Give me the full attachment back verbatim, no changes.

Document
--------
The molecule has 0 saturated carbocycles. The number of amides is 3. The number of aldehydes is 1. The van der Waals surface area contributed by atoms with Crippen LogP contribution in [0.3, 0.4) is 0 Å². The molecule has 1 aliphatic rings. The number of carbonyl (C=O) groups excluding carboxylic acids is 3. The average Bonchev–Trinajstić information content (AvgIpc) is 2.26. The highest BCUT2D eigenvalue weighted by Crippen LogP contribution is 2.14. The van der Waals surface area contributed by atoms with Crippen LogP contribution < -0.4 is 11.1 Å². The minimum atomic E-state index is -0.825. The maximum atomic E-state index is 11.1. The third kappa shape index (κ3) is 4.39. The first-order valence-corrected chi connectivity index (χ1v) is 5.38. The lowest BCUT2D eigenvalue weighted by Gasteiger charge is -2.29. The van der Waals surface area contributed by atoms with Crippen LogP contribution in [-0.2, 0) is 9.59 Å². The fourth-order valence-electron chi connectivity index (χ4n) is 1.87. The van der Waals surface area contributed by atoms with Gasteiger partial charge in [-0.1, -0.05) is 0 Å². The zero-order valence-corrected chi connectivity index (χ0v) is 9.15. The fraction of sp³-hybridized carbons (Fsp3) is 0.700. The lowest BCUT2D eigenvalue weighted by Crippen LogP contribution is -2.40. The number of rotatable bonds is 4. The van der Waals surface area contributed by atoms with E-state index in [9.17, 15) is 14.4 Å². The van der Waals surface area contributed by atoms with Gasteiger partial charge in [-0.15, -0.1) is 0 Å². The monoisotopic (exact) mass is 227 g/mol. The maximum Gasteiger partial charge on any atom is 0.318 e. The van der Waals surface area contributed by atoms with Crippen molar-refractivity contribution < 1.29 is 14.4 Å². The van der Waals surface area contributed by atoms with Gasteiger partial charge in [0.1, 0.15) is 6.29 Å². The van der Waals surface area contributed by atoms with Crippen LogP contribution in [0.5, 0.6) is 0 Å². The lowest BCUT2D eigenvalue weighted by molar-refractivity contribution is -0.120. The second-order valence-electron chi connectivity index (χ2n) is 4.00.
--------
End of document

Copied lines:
The molecule has 0 saturated carbocycles. The number of amides is 3. The number of aldehydes is 1. The van der Waals surface area contributed by atoms with Crippen LogP contribution in [0.3, 0.4) is 0 Å². The molecule has 1 aliphatic rings. The number of carbonyl (C=O) groups excluding carboxylic acids is 3. The average Bonchev–Trinajstić information content (AvgIpc) is 2.26. The highest BCUT2D eigenvalue weighted by Crippen LogP contribution is 2.14. The van der Waals surface area contributed by atoms with Crippen LogP contribution < -0.4 is 11.1 Å². The minimum atomic E-state index is -0.825. The maximum atomic E-state index is 11.1. The third kappa shape index (κ3) is 4.39. The first-order valence-corrected chi connectivity index (χ1v) is 5.38. The lowest BCUT2D eigenvalue weighted by Gasteiger charge is -2.29. The van der Waals surface area contributed by atoms with Crippen LogP contribution in [-0.2, 0) is 9.59 Å². The fourth-order valence-electron chi connectivity index (χ4n) is 1.87. The van der Waals surface area contributed by atoms with Gasteiger partial charge in [-0.1, -0.05) is 0 Å². The zero-order valence-corrected chi connectivity index (χ0v) is 9.15. The fraction of sp³-hybridized carbons (Fsp3) is 0.700. The lowest BCUT2D eigenvalue weighted by Crippen LogP contribution is -2.40. The number of rotatable bonds is 4. The van der Waals surface area contributed by atoms with E-state index in [9.17, 15) is 14.4 Å². The van der Waals surface area contributed by atoms with Gasteiger partial charge in [-0.15, -0.1) is 0 Å². The monoisotopic (exact) mass is 227 g/mol. The maximum Gasteiger partial charge on any atom is 0.318 e. The van der Waals surface area contributed by atoms with Crippen molar-refractivity contribution < 1.29 is 14.4 Å². The van der Waals surface area contributed by atoms with Gasteiger partial charge in [0.1, 0.15) is 6.29 Å². The van der Waals surface area contributed by atoms with Crippen LogP contribution in [0.5, 0.6) is 0 Å². The lowest BCUT2D eigenvalue weighted by molar-refractivity contribution is -0.120. The second-order valence-electron chi connectivity index (χ2n) is 4.00.